I couldn’t make out the response, because Gadget had taken off barking. When I crossed the few steps from my bed to the kitchen, I found a very tall man in heavy boots and a jacket halted in his tracks, Gadget protecting the entrance to my bedroom. Gadget was growling and barking bloody murder, which I heartily supported!

When I drew near, Gadget pinned himself to my side and stayed there.

The man, holding still, but yelling to make himself heard, introduced himself as our town’s fire chief. He was checking on me because I’d called the station earlier in the day. (Smoke from burning brush had been carried by the wind and  penetrated my home, making me quite ill.) Now that I could think for a minute, I saw the firefighter patches on his jacket and cap.

Relieved — and appreciative of the fire chief’s concern — I told Gadget to “down” and “quiet.” Gadget complied and held his stay, but he also held the man’s gaze. The fire chief didn’t act afraid of Gadget — in the country, and in his line of work, large, unfriendly animals probably came with the territory — but he also didn’t make any sudden movements or get any closer to me. That was fine with me because the chief’s clothing smelled of smoke and laundry detergent, which was further aggravating my multiple chemical sensitivity symptoms.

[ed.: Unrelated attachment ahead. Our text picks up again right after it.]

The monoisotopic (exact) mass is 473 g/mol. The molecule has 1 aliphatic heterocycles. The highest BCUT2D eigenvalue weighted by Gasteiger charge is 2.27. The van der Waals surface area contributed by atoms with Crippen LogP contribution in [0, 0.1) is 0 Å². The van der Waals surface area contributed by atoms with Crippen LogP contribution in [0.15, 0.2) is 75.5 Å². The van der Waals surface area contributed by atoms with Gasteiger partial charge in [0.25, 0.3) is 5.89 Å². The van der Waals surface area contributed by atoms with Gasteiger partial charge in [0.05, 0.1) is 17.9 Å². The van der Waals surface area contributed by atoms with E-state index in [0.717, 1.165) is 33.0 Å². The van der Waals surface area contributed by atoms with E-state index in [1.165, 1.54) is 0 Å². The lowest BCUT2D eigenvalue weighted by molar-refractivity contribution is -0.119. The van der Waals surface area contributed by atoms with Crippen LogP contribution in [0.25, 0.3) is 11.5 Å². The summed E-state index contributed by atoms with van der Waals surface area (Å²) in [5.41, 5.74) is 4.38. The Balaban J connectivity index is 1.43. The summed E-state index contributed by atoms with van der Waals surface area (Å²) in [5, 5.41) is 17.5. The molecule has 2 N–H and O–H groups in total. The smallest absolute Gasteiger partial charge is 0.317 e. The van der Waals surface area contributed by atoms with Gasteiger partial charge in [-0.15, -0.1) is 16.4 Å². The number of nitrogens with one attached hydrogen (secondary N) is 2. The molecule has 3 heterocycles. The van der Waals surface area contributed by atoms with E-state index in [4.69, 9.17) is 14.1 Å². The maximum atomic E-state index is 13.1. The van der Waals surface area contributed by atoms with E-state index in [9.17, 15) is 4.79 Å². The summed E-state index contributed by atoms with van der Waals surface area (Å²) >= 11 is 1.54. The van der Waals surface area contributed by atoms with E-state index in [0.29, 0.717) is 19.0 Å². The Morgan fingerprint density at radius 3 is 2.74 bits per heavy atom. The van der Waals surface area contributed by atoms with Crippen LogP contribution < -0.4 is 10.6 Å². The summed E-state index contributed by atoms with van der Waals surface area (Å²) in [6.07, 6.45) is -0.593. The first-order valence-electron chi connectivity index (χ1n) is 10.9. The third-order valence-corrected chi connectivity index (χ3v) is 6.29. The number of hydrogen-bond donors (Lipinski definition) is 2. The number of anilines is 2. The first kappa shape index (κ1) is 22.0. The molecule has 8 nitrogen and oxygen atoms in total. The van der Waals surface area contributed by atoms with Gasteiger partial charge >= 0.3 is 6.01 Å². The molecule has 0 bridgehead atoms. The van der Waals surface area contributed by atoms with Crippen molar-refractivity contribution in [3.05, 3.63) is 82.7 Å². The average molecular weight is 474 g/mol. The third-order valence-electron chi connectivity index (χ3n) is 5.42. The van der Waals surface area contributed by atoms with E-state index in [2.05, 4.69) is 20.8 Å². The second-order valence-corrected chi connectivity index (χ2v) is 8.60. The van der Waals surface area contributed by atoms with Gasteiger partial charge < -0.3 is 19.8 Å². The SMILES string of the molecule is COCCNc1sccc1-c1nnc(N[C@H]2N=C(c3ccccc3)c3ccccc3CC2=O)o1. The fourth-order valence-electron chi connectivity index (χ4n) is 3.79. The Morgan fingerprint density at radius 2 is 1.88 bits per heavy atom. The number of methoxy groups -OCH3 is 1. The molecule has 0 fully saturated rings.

After I’d made it clear that I was okay and thanked him for his visit, the chief left. I released Gadget, hugged and praised him, fed him treats, and invited him onto the bed for a belly rub. I was shaky, recovering from the adrenaline rush and the chemical exposure, but I was also filled with pride. Gadget had acted with terrific discernment. He had appropriately responded to a threat with the very clear warning, “Don’t come any closer.” Yet, when I told him I was in charge and needed him to back off, he did, while remaining watchful.

In previous blogs I’ve written about some of the ways Gadget assisted me with the skills I’d taught him. That night, he showed not only that he could check his instincts and follow obedience commands, but also that he was prepared to defend me even when frightened, himself.